The ten-minute passage that provided so much information about this Leinster team

In their Champions Cup quarterfinal in Dublin, Leinster is 17-10 ahead of Leicester, so it would be understandable if some supporters of the Irish province suddenly felt nervous.

Leo Cullen’s team had missed chances to move further ahead in the first half. Now that they are down to 14 players, Leicester appears to have been given a chance to close the gap and even advance.

Leinster, on the other hand, end the game as a contest.

After kicking their penalty into the Leinster half, their excellent 10-minute run begins with a defensive set. The house side’s advances stay on the ground and convey some magnificent destroy protection first off, before Garry Ringrose concocts a snapshot of unadulterated initiative.

Ringrose makes a good low tackle on Anthony Watson after tracking across the field from right to left and immediately rises to his feet as Watson offloads.

Ringrose is straight over Leicester center Harry Potter as he tries to get rid of the loose ball. As he sees his chance for a turnover, Ringrose wraps around the ball.

In an effort to clear Ringrose away, Leicester fullback Mike Brown joins the team. James Lowe then anchors Ringrose in position, but referee Nika Amashukeli has seen enough to give Leinster a big turnover penalty.

Ross Molony, a lock, wins the lineout after Leinster kicks to touch down on the left side before they charge forward in the maul.

However, as can be seen below, when hooker Dan Sheehan reaches the maul’s tail, Scott Penny does not transfer back to him.

Leinster are adjudged to have collapsed the maul themselves after it falls to the ground. Leicester are granted the turnover scrum because the ball is entangled in the crowd.

Given their obvious momentum, this is a frustrating time for Leinster. While they might have wasted time arguing that Leicester’s legs were to blame for the collapse, the focus now shifts to the scrum.

With a one-man advantage, Leicester would have wanted to take advantage of this opportunity after the teams had exchanged scrum penalties in the first half. But the seven-man Leinster pack enjoys a moment of dominance.

Leinster loosehead Andrew Porter receives go-forward against Tigers tighthead Joe Heyes, who is penalized, while tighthead Tadhg Furlong fights hard with James Cronin, a former Ireland international.

It is a remarkable moment for the forwards of Leinster, and outhalf Ross Byrne can score three points from the tee thanks to the penalty win.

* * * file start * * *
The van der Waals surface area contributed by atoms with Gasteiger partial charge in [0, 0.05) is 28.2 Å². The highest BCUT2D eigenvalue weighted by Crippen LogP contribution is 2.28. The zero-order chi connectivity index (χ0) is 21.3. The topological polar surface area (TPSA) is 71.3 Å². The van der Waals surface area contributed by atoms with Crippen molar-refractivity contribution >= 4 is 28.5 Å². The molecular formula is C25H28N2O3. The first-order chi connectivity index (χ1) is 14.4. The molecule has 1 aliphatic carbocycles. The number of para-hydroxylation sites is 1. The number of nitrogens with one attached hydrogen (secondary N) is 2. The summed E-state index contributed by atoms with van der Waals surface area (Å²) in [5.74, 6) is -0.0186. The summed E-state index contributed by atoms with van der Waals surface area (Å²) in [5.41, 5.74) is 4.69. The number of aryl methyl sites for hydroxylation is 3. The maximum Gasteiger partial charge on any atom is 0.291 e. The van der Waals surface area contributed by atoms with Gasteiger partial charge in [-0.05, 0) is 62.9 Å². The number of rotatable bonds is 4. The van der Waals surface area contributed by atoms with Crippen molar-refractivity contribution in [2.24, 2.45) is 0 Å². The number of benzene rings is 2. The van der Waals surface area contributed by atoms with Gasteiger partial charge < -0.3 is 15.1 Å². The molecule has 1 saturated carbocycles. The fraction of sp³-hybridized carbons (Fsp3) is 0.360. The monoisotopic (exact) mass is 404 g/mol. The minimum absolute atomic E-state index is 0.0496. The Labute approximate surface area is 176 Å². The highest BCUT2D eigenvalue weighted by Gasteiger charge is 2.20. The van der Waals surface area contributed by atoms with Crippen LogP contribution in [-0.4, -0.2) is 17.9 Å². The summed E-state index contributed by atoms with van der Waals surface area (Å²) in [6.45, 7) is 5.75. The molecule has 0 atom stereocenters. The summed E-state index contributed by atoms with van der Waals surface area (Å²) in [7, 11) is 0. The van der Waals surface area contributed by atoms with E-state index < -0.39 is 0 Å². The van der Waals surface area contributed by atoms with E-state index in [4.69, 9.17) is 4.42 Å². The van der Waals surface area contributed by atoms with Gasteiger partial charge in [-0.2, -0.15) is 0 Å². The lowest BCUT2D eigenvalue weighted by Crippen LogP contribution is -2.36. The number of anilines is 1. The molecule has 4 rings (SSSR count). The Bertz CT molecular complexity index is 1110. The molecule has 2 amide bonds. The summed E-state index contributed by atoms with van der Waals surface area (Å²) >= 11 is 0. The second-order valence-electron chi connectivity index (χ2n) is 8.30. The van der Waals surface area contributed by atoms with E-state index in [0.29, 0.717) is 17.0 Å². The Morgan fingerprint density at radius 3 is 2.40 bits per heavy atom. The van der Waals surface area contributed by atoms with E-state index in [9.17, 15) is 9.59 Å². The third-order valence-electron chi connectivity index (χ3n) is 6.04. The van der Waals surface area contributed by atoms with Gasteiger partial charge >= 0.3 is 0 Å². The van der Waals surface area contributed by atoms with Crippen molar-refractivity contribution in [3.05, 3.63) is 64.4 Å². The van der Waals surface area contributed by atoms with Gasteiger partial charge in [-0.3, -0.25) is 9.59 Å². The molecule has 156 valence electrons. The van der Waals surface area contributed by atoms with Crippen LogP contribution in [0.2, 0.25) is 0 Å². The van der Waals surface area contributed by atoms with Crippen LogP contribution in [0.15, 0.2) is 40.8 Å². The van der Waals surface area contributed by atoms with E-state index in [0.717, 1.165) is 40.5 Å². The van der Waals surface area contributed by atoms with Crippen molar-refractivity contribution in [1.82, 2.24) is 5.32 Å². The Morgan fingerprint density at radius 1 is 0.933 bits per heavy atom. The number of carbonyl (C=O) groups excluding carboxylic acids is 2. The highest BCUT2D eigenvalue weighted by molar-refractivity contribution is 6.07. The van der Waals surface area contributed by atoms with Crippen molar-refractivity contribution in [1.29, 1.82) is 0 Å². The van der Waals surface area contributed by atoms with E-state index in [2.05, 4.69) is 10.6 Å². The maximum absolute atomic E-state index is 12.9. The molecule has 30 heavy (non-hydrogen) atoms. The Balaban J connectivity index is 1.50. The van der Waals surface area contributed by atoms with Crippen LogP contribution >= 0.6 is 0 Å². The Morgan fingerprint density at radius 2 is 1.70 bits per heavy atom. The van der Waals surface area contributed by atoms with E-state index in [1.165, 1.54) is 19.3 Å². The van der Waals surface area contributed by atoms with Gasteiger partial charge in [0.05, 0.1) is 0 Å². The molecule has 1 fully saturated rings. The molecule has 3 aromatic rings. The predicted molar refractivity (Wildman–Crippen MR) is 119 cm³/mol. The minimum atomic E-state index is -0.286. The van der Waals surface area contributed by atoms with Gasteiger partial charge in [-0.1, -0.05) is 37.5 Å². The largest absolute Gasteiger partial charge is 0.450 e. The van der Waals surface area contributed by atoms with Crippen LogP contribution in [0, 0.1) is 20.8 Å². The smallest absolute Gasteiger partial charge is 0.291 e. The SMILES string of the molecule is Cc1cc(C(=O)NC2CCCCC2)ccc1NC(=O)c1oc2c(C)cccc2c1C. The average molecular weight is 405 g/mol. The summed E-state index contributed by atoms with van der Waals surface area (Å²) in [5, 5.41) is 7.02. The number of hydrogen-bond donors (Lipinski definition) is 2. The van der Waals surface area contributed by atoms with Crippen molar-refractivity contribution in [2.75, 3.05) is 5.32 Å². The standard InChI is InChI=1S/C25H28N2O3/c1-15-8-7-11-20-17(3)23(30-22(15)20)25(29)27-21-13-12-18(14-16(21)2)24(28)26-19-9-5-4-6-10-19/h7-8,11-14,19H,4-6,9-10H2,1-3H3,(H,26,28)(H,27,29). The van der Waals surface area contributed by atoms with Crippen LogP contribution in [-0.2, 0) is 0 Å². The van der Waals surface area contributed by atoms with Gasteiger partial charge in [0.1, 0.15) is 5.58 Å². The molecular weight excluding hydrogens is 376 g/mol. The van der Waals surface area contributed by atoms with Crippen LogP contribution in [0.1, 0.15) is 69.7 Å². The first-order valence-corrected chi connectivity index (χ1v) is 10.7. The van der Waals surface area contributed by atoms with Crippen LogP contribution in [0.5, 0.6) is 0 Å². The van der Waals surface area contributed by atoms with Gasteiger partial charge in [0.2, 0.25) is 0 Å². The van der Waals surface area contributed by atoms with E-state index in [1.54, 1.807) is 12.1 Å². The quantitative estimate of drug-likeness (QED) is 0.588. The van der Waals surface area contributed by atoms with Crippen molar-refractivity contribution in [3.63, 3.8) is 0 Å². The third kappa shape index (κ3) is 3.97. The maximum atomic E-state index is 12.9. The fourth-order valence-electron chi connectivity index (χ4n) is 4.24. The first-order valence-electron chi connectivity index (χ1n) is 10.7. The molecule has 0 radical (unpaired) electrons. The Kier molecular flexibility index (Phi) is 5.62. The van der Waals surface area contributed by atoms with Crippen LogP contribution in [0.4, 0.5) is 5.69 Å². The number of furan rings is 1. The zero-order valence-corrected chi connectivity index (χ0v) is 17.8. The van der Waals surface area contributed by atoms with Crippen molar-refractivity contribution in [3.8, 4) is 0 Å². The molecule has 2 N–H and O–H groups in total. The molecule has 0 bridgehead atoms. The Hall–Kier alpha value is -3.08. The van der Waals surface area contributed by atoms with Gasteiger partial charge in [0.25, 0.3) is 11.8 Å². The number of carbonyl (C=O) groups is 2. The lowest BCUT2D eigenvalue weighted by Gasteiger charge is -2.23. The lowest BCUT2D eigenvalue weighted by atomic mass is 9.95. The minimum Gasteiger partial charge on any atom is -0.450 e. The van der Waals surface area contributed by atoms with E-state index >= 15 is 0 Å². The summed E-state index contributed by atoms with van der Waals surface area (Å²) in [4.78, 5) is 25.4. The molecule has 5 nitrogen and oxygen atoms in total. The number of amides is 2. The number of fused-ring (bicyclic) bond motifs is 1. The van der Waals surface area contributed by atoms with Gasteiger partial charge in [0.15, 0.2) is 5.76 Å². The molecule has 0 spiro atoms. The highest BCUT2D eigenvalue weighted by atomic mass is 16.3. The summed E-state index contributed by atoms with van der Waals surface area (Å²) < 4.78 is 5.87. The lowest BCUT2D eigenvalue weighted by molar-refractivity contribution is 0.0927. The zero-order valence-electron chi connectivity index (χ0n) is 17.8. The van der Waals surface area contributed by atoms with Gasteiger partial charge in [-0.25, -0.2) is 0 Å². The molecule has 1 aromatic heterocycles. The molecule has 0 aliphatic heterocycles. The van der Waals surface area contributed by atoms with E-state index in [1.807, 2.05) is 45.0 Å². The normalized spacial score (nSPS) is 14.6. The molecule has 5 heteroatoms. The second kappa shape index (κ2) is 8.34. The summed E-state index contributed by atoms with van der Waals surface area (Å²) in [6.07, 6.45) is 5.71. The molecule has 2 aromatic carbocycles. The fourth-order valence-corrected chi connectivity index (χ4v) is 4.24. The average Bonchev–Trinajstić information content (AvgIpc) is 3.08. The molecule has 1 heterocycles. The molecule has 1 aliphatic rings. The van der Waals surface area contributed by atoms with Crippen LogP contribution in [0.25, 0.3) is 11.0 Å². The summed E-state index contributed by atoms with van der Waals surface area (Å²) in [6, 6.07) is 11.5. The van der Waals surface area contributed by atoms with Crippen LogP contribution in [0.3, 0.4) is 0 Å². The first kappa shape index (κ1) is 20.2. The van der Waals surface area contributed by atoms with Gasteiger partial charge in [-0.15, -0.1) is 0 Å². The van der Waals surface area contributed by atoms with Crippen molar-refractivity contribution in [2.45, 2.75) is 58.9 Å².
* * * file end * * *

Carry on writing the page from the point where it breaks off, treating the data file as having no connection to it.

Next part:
Leinster have increased their lead to 20-10 in less than five minutes after Doris was banned.

With a lift from Furlong and Penny, Leicester captain James Ryan successfully wins the restart, and scrum-half Jamison Gibson-Park lands his exit kick down the left into Leicester’s half. The Tigers have fewer options because it is a precise kick that lands close to the touchline.

Excellent is Jimmy O’Brien’s wingman chase.

After receiving Gibson-Park’s kick, O’Brien clatters Leicester fullback Mike Brown before bouncing up to counter-ruck.

It signifies a brilliant escape from Leinster all the way to Leicester’s 10-meter line, and since O’Brien’s tackle prevented Brown from attacking, Leicester can now concentrate on their kicks.

However, scrumhalf Jack van Poortvliet box-kicks into touch on the full, giving Leinster a second attacking lineout in the opponents’ half.

This time, they play away from their underlying hammer exertion and keeping in mind that the assault turns out to be to some degree unnatural, we’re really seeing the scoring stage coming to fruition underneath.

Byrne parts the case of two advances, who offer a switch choice and a short pass choice, to string the ball to Henshaw.

Henshaw plays superbly when Leinster suddenly have a 4-on-2 on the edge.

Henshaw forces Potter in front of him to make the tackle, then sends a dummy pass to wing Freddie Steward (white below) to make him worry about James Lowe and O’Brien further out. Byrne converts, and with Doris’ yellow card remaining for two more minutes, Leinster leads 27-10.

Leinster are without Lowe because of an injury, but another man with a classy left boot makes an excellent play after the restart.

O’Brien kicks a poor low restart from Tigers outhalf Handré Pollard, and with plenty of time, he hits a howitzer of a kick that goes all the way beyond the 10-meter line at Leicester. Even though Leinster throw a loose pass while moving the ball wide to the left and capitalize on this aerial victory by Keenan, Pollard appears to be thinking he is offside when he could have intercepted the bouncing ball and reversed the momentum.

As the winger displays his speed, Byrne is now able to regather the ball and release O’Brien up the left side. O’Brien tries a grubber kick in the left shortside shortly after.

Van Poortvliet receives the ball as it bounces up, but Gibson-Park knocks him down to give the most unlikely man a chance at the jackal turnover.

Before Byrne is forced back up into a more legal position, he clearly has his right hand on the ground. This should have resulted in a punishment for Leinster, but he gets away with the first violation because Leinster receive a decision that is met with great celebration.

For out-halves, breakdown turnovers are uncommon. Byrne celebrates his poach as referee Amashukeli signals for Doris to return to the action.

Doris is the key player in Leinster’s unstoppable drive up the left side of the subsequent maul after Byrne kicks into the left corner.

Leinster score a penalty try after winning Doris’s sin-bin period by a score of 10-0, effectively ending Leicester’s hopes.

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